Anyone can close a cookie cutter deal (although cookie cutter deals are Unicorns). The true test of skill happens when things go sideways, which almost always happens at some point in every deal. That can happen on big deals and small and is why experience closing title agency mergers and acquisitions matters (Turk & Co has closed more title agency and ancillary services business deals than any other Investment Bank in the country).

‘The only source of knowledge is experience’. -Albert Einstein

The skill we at Turk & Co have gained from closing so many larger deals comes into play on small ones too. As a fully licensed FINRA registered and SEC complaint Investment Bank (beware of those who play at M&A and are not registered and are learning title M&A on your dime), we’ve seen and implemented some very creative strategies which also work well with smaller deals. To be clear the way we process a ‘roll up’ is very different than a full process deal. There are ways to streamline due diligence and efficiently close smaller transactions-while also using some of the structures which work well in a full process deal workflow. In other words, although Turk & Co is a large deal shop, we also love to help smaller companies sell to our panel of buyers.

Every business has or should have a ‘Why’. Our ‘Why’ is that we believe in the value small business brings to our country. We believe in enabling small business owners to obtain full and fair value for what they have built. We believe in helping. As an Investment Bank we are structured to process transactions that are large. We often work with public companies and have sold Underwriters, large national title agencies, ancillary service firms such as doc prep and more. Although the larger deals are our bread and butter, my heart is in helping smaller firms (I remember where I came from). For that reason, we have designed a separate workflow focused solely on roll ups that involves portraying the seller to our curated and select panel of proven and active buyers. Sometimes the deal is so small it’s considered an ‘acqui-hire’ whereby the smaller agency leaders (and their book) simply go to work at the larger agency. We do those too using our recruiting arm.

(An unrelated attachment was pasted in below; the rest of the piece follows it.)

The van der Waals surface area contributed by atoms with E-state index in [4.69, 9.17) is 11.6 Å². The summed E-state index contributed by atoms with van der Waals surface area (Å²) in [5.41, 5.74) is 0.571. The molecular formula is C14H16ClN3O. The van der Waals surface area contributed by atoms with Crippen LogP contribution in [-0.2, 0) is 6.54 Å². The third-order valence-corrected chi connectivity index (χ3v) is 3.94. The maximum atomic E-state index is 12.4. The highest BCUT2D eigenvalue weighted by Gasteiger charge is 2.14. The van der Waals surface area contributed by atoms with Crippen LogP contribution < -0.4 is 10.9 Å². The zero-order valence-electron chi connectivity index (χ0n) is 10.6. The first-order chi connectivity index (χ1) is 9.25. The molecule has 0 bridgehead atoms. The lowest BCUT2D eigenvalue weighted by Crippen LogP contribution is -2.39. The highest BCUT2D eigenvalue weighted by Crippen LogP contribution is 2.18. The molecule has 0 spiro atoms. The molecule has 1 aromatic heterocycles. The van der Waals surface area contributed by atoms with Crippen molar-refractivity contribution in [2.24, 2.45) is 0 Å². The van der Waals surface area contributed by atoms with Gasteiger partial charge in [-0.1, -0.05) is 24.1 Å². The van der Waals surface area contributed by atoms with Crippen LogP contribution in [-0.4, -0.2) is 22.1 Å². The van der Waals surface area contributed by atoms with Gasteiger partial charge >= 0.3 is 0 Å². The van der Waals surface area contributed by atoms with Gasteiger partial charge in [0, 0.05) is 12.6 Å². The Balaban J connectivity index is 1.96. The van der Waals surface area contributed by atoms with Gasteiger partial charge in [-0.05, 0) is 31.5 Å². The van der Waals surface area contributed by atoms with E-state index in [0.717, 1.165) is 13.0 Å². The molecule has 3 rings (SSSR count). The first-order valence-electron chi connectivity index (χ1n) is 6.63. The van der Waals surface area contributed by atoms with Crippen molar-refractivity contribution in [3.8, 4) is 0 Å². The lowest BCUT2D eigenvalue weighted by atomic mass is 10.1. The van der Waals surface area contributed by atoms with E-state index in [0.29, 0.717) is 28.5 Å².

‘Roll ups’ matter. I see their business as a seed. In the right environment they flourish and flower. In the wrong environment they wither away.

One of the things we do with ‘roll ups’ is assess where they ‘best’ fit. Determining what is ‘best’ usually involves comprehensive reasoning based on experience. It is not a mechanistic task. I like to think that we’ve seen it all in our work. We know the good from the bad based on our prior dealings with them. Some title companies are indeed wonderful. Their culture is designed to allow for upward mobility. They embrace integrity and use values as their guide. They are Friendly, Neighborly and Fair. Others are not always like that. The risk is that the bad ones look like the good ones. It can be hard to tell them apart at first blush. Because we deal with just about everyone, we know who will step up and be fair versus those who will lull you into a false sense of security with serpent like hissing all the while planning to ‘re-trade’ once you have deal fatigue and are very far down a path with them. ‘Re-trade’ is a polite way of saying they will make one deal with you and just prior to closing reduce the price based on some fabricated rationale.

Title agency mergers and acquisitions ‘Roll ups’ are very much in demand by our panel of buyers. Done right, a ‘roll up’ can help a smaller agency survive the turbulence of today’s economy and provide a significant upside for the seller. It does not work for everyone, but if you are a smaller agency, we can tell you very quickly whether it will work for you. Call us at 310 294 9199 or email for more information.

-Howard Turk